If you are asking yourself what to take on a hike you should look at the basics of human survival.
This is not to say that you day hike of micro-adventure should be a brush with death but it is a good guide as to what is required to get the most out of your adventure. Here is a brief guide to the following 4 areas you should be think about when packing your day pack.
- Food & Drink
- First Aid
It is crucial you know where you are going so ensure you have a map of the area you will be going to and that you are aware of how to find your way with this map.
It also makes sense to have a guide book for the proscribed route you are following. Ideally you should be aware of navigation techniques and how to use a compass in the event you get lost.
Browse our lists of useful books and guidebooks for various mountain areas here.
Food & Drink
Hydration is key to staying happy and healthy in the outdoors so make sure you have plenty of water. Remember that you will exerting yourself and that a human can sweat an enormous amount, especially when travelling uphill in sunlight.
One suggestion is to drink plenty before you leave and then to drink half a litre every hour. But this varies from person to person, so don’t leave yourself short.
Remember also that water sources like rivers and streams may not be the cleanest so if you need to restock from nature’s source ensure you have a water prufier with you.
Make sure you have sources of energy as well. High energy snacks such as nuts, dried fruit, fruit bars and power bars provide good fuel for your body and will replenish your energy as you move. They also do not take up too much space in your rucksack.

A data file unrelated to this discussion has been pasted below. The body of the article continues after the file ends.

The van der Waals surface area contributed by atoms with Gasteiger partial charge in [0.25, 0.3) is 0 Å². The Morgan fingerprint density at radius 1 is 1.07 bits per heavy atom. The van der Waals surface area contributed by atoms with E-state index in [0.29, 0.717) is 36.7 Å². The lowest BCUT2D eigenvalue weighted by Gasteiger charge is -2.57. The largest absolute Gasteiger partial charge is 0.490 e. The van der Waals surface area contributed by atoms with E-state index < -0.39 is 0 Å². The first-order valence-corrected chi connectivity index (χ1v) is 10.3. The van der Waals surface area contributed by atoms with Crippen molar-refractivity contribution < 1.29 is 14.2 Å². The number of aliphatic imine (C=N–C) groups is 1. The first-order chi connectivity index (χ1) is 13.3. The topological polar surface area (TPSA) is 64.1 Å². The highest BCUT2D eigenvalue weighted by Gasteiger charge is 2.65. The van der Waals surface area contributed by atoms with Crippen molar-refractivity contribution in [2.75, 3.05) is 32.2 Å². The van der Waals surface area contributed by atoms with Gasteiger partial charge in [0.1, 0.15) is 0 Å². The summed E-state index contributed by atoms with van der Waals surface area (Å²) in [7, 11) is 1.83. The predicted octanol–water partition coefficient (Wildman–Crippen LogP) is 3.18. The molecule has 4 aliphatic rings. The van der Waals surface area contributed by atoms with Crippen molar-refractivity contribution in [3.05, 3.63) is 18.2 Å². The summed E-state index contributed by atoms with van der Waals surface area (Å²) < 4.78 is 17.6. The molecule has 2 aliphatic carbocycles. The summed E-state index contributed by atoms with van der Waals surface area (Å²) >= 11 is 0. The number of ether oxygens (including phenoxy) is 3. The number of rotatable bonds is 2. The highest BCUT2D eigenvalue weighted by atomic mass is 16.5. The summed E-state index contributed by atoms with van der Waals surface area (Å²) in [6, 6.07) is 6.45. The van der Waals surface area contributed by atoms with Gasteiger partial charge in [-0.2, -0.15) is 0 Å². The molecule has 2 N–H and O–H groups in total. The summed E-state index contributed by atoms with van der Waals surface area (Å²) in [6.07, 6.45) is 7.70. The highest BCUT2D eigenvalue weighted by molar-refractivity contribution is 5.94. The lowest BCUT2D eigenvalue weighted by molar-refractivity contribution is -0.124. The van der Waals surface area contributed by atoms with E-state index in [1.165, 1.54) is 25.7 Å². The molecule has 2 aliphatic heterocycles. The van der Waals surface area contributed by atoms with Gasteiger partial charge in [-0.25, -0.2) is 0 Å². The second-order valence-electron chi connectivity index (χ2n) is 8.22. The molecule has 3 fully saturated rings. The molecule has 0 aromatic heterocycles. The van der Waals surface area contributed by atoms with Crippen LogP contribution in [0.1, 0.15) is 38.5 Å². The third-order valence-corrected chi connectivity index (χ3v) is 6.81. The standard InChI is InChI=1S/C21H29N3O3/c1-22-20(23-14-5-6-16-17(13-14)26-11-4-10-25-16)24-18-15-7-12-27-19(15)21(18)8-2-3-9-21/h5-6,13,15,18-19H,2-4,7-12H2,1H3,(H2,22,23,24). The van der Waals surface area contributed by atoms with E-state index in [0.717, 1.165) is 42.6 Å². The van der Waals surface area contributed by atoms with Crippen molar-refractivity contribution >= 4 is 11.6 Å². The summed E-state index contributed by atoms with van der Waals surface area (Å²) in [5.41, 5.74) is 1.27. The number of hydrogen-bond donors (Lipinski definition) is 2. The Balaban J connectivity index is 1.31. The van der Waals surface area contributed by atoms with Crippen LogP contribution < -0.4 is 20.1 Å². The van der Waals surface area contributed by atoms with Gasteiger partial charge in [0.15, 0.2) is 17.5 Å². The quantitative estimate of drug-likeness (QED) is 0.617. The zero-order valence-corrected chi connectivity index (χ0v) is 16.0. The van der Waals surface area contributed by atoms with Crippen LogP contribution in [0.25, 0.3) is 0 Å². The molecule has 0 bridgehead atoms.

A simple first aid kit makes sense to make your life a little easier. Number one amongst the items would be blister plasters. If your feet are not used to hiking (or the hiking shoes you have chosen) they are more liable to develop painful and uncomfortable blisters.
We are using the word shelter in the widest possible sense. When planning for a day hike you should be aware of the weather conditions you are going to encounter and plan in case there is some variation. This is particularly important in the mountains where the weather can rapidly change.
Layer up and have some rain gear for the worst case scenario. For a brief explanation waterproof fabric; Gore-Tex click here.
One thing I would suggest which would not have been on such a list a few years ago is trekking / hiking poles. They provide much needed stability and load bearing support and could save vital energy both for the newbie and the more experienced hiker.
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I quit the rat-race to live a more adventurous life. This is my journey.